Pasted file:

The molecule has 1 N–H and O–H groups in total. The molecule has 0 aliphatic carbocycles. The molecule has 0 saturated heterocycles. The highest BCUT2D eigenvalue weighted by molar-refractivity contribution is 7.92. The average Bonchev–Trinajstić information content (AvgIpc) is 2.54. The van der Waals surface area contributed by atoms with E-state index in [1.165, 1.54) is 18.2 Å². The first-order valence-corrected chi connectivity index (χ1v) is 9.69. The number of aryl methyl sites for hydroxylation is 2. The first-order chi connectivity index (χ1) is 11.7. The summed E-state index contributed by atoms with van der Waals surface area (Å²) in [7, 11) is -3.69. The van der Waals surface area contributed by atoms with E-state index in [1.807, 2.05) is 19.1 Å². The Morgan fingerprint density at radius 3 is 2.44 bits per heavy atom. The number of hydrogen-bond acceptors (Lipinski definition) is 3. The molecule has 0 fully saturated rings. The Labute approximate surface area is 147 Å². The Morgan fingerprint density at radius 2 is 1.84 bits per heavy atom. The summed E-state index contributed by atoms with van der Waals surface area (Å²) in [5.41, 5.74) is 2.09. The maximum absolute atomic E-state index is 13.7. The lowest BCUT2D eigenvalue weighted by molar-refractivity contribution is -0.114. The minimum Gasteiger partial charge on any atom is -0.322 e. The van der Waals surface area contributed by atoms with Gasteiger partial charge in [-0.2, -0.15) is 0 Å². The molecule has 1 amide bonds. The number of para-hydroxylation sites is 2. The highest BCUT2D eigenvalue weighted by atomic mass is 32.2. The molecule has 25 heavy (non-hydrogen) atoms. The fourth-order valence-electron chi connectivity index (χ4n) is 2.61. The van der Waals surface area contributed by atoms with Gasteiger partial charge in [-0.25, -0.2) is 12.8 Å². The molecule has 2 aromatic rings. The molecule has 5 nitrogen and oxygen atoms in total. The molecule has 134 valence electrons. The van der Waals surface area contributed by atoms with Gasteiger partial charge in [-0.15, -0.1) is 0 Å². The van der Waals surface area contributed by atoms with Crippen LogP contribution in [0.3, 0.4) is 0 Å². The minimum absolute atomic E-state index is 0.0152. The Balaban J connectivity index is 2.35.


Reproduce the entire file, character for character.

The molecule has 1 N–H and O–H groups in total. The molecule has 0 aliphatic carbocycles. The molecule has 0 saturated heterocycles. The highest BCUT2D eigenvalue weighted by molar-refractivity contribution is 7.92. The average Bonchev–Trinajstić information content (AvgIpc) is 2.54. The van der Waals surface area contributed by atoms with E-state index in [1.165, 1.54) is 18.2 Å². The first-order valence-corrected chi connectivity index (χ1v) is 9.69. The number of aryl methyl sites for hydroxylation is 2. The first-order chi connectivity index (χ1) is 11.7. The summed E-state index contributed by atoms with van der Waals surface area (Å²) in [7, 11) is -3.69. The van der Waals surface area contributed by atoms with E-state index in [1.807, 2.05) is 19.1 Å². The Morgan fingerprint density at radius 3 is 2.44 bits per heavy atom. The number of hydrogen-bond acceptors (Lipinski definition) is 3. The molecule has 0 fully saturated rings. The Labute approximate surface area is 147 Å². The Morgan fingerprint density at radius 2 is 1.84 bits per heavy atom. The summed E-state index contributed by atoms with van der Waals surface area (Å²) in [5.41, 5.74) is 2.09. The maximum absolute atomic E-state index is 13.7. The lowest BCUT2D eigenvalue weighted by molar-refractivity contribution is -0.114. The minimum Gasteiger partial charge on any atom is -0.322 e. The van der Waals surface area contributed by atoms with Gasteiger partial charge in [-0.2, -0.15) is 0 Å². The molecule has 1 amide bonds. The number of para-hydroxylation sites is 2. The highest BCUT2D eigenvalue weighted by atomic mass is 32.2. The molecule has 25 heavy (non-hydrogen) atoms. The fourth-order valence-electron chi connectivity index (χ4n) is 2.61. The van der Waals surface area contributed by atoms with Gasteiger partial charge in [-0.25, -0.2) is 12.8 Å². The molecule has 2 aromatic rings. The molecule has 5 nitrogen and oxygen atoms in total. The molecule has 134 valence electrons. The van der Waals surface area contributed by atoms with Gasteiger partial charge in [-0.15, -0.1) is 0 Å². The van der Waals surface area contributed by atoms with Crippen LogP contribution in [0.3, 0.4) is 0 Å². The minimum absolute atomic E-state index is 0.0152. The Balaban J connectivity index is 2.35.